Wheel Bearing Replacement Cost

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Fully functional wheel bearings are essential to several systems of your vehicle including braking, steering, and suspension.

When functioning properly, they allow you to smoothly turn your wheels with little friction.

Each wheel has its own wheel bearing, so it’s possible to notice problems with any one of them.

Get familiar with everything you need to know about wheel bearing maintenance and replacement. 

How Much Will A Wheel Bearing Replacement Cost?

Let’s cut to the chase.

The cost of replacing wheel bearings will differ based on the make and model of your vehicle, the cost of labor, and the cost of parts.

The average cost to fix wheel bearings on one wheel is $350.

The state you live in and the quality of the parts you receive will cause the price to vary. 

How Long Will The Job Take?

If you take your car to a professional to remedy your wheel bearings, they should be able to replace them within 2-3 hours, assuming your bearings aren’t broken to the point of being in multiple different pieces.

More time will be needed if they are severely broken. 

If you have the required knowledge and tools to attempt this job yourself, you should be able to complete it just fine at home. Carve out a bit of time for this repair, as it is a lengthier one. If this is your first time replacing wheel bearings, expect the entire project to take up to 6 hours. 

Is it Okay to Drive with Damaged Wheel Bearings?

Like with most problems with your vehicle, you should get it fixed as soon as possible.

It’s only okay to drive with bad wheel bearings for a short amount of time.

The more wear on this car part, the more damage you can cause to the other parts of your car’s suspension.

The bottom line is, if you identify the probability of wearing on your wheel bearings, take it to a professional as soon as you can.

Important: If the wheel bearing is significantly damaged, it is no longer safe to drive your vehicle at all. In this case, you are at risk of a wheel falling off your car mid-drive, which can easily cause a wreck.

Another possible outcome if you ignore these symptoms includes one of your wheels smoking mid-drive.

Signs Your Car’s Wheel Bearings Need Replacing

Now that you know the severity of damaged wheel bearings, it’s good to get familiar with the warning signs that one or more may need to be replaced.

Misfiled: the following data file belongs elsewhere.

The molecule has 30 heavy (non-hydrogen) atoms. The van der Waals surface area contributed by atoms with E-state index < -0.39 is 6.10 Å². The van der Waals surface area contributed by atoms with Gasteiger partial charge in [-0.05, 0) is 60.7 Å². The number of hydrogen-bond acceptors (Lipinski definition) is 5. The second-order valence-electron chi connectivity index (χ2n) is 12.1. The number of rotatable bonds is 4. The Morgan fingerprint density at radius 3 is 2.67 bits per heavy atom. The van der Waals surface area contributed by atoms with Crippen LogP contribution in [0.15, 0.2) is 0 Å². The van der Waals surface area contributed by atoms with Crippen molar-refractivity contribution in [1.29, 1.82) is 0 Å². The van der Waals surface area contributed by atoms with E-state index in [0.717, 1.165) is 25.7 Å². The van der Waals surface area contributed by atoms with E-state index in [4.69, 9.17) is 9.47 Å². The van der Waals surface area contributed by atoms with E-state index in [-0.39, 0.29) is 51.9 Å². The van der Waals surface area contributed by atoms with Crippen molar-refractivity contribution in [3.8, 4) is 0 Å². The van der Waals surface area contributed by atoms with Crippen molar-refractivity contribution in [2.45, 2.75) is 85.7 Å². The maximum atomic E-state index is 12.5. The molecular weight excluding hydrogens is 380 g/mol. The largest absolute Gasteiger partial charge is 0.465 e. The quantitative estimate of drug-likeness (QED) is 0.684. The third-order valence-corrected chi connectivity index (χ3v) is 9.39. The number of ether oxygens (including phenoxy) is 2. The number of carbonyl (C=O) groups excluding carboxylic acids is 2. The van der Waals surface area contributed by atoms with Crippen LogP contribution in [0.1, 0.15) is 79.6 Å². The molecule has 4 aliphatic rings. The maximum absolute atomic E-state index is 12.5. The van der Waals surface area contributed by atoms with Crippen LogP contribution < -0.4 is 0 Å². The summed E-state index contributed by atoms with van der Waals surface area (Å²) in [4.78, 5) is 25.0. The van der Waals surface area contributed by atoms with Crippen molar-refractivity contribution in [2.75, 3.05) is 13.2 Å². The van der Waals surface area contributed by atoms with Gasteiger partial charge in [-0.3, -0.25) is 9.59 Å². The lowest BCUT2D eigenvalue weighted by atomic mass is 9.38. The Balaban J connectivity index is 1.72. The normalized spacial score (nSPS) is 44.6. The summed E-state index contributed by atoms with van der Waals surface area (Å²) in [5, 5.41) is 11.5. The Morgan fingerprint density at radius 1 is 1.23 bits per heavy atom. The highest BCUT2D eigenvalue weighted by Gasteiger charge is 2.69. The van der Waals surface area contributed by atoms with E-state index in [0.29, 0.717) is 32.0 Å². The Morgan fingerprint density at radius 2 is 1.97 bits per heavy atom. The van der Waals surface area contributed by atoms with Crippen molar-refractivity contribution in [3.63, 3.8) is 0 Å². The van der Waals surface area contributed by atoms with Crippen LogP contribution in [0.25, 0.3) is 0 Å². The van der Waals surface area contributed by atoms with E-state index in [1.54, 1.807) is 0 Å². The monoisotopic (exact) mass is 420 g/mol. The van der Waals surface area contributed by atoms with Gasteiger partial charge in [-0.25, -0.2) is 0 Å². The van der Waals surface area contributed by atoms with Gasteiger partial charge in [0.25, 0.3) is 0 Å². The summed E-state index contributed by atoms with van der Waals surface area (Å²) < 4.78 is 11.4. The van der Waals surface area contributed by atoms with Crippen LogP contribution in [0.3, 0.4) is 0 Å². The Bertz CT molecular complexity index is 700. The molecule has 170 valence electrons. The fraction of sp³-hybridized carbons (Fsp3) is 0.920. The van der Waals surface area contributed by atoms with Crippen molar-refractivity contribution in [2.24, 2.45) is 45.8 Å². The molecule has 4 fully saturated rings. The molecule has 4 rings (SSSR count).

Look out for the following symptoms:

  • Noises coming from your wheels or tires—especially when you turn—including grinding, rumbling, or groaning.
  • Overall, the handling of your car becomes looser.
  • The steering wheel is vibrating or wobbling.
  • The car randomly shifts towards one side as you are driving. 
  • The wear on your tires is uneven.

Steps to Check The State of Your Wheel Bearings

If you’re seeing some warning signs your bearings might not be in tip-top shape, it’s a good idea to inspect them.

You can follow the steps below to inspect them yourself.

  1. Raise your vehicle using jack stands.
  2. Important: do not get under your car. Grab each wheel with both hands on the top and bottom. Try to rock your tire back and forth both ways. Little motion in the tire indicates the bearings are just fine. If there is any movement, this suggests a problem with either the wheel bearing or ball joint. In this case, move to step 3.
  3. If you’ve found some movement in step 2, it’s time to take a look at the lower ball joint. Is the movement coming from this spot? If the joint is tight, the wheel bearing may need replacing.
  4. Next, check the front bearing. Important: if you have a vehicle that is AWD or FWD, shift your gear to neutral. Listen carefully as you spin the wheel by hand. You should hear a soft rubbing sound from the brake pads gliding on the rotor. If you’re hearing a grinding sound, that’s a sure sign your wheel bearing is failing. Note: this will only be obvious to the ear if they’ve been going out for a while.
  5. Important: before you lower your vehicle back to the ground make sure to (A) shift your car back into park if you have an automatic transmission or (B) shift into gear if you have a manual transmission.

Suggested Intervals to Replace Your Bearings

Many modern vehicles feature sealed bearings. In this case, little to no maintenance is required. Sealed bearings typically last 100,000 miles and up and only need to be replaced once they go bad.

If your vehicle has traditional, tapered wheel bearings, it’s best to get them serviced between every 25,000 to 30,000. The good news is that traditional wheel bearings that are routine maintenance likely don’t require full replacements. 

Check out your owner’s manual to get familiar with what types of bearings are on your vehicle and how often you should service or replace them.